Historical

Historic Henley Beach

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Boy how times have changed, from the Henley Beach 100 years ago to the Henley beach today. I know this area really well, when I was a pup this was my playground, the Cameron family set up camp here in the 50s. But to really appreciate what has changed in Henley beach it pays to look back.

If we look back to the years after the First World War, we’d see Henley Beach becoming more and more popular, and this imposing structure perched on a platform at the end of the jetty. This was the Henley Beach Pavilion, three floors of Devonshire teas, fine music, and ocean views. Imagine how swish you’d have felt up there!!! Surprisingly, it fought off a series of storms for 30 years until it was finally demolished in 1945.

The Henley Kiosk, however, is still standing, but you can see it’s changed its face to suit the times. This, and all of the buildings on the south side of the Henley Square were developed in the early 1900’s by the metropolitan tramways trust to try and lure people onto its trams, after all, what’s the use of getting people to go to the beach if there’s nothing there!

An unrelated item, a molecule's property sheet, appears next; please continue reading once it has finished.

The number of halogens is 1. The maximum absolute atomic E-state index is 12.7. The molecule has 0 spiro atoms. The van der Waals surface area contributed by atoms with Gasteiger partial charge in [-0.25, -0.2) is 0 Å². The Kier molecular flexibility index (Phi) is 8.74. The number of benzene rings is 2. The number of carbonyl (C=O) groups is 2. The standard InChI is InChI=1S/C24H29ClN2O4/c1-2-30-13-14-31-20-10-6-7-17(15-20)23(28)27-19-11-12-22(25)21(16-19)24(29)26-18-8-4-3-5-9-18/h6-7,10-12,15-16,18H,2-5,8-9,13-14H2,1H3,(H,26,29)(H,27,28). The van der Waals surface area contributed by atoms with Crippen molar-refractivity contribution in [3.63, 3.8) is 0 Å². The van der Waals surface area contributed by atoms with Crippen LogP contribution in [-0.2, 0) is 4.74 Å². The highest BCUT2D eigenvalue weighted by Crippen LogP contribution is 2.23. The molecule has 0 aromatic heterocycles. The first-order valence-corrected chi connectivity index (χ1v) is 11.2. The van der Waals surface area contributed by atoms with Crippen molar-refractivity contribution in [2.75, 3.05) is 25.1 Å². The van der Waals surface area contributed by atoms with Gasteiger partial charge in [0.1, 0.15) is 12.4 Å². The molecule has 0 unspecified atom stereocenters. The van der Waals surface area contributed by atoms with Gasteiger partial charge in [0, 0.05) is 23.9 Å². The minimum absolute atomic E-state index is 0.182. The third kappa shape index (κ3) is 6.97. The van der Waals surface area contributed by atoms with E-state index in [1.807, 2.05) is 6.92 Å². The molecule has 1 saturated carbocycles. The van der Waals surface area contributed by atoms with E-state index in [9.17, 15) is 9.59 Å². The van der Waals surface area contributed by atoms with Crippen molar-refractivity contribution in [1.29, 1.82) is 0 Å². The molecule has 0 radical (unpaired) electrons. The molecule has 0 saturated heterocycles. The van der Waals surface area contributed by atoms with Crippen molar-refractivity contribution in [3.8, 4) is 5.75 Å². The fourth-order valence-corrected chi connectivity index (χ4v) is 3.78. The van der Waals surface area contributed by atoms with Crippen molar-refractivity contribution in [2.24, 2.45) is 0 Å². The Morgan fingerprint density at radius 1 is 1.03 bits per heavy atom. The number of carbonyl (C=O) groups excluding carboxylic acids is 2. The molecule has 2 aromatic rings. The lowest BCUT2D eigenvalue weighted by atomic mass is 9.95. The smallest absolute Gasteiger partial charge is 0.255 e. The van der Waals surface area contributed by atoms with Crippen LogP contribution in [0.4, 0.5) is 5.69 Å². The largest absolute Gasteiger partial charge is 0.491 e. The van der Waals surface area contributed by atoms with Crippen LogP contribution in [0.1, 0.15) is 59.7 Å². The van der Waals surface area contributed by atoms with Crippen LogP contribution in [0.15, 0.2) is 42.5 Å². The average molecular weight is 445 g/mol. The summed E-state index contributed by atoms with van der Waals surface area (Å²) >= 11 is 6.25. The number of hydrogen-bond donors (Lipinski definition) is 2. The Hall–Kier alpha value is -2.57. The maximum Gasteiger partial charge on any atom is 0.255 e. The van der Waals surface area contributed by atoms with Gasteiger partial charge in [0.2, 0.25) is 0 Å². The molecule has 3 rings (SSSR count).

Henley Beach also boasts the first surf life saving club in SA established in 1925 And its still going, sadly what hasn’t survived though is the legendary Henley Pool, it was in this area where I’m standing now. All that’s left, these three starting blocks.

Just like the pavilion on the end of the jetty, the pool also took some pretty severe poundings. It survived the storm in 1948 that splintered the jetty at Glenelg. It’s back was broken by another lashing in 1953. That problem was solved by pouring masses of concrete into the pool, the only problem was, the deep end disappeared and not long after, so did the diving boards!

As you can see there have been periods in time when Henley Square was extremely popular. I remember in the 50s and 60s the Henley Carnival would be here – the favourites? The Pole Sitters!

I loved the sideshows, and despite a young boy’s concern about the call of nature, I was fascinated by the pole sitters. No such thing as ‘oc’ health and safety back then, it was pretty basic stuff and how flimsy do those platforms seem!

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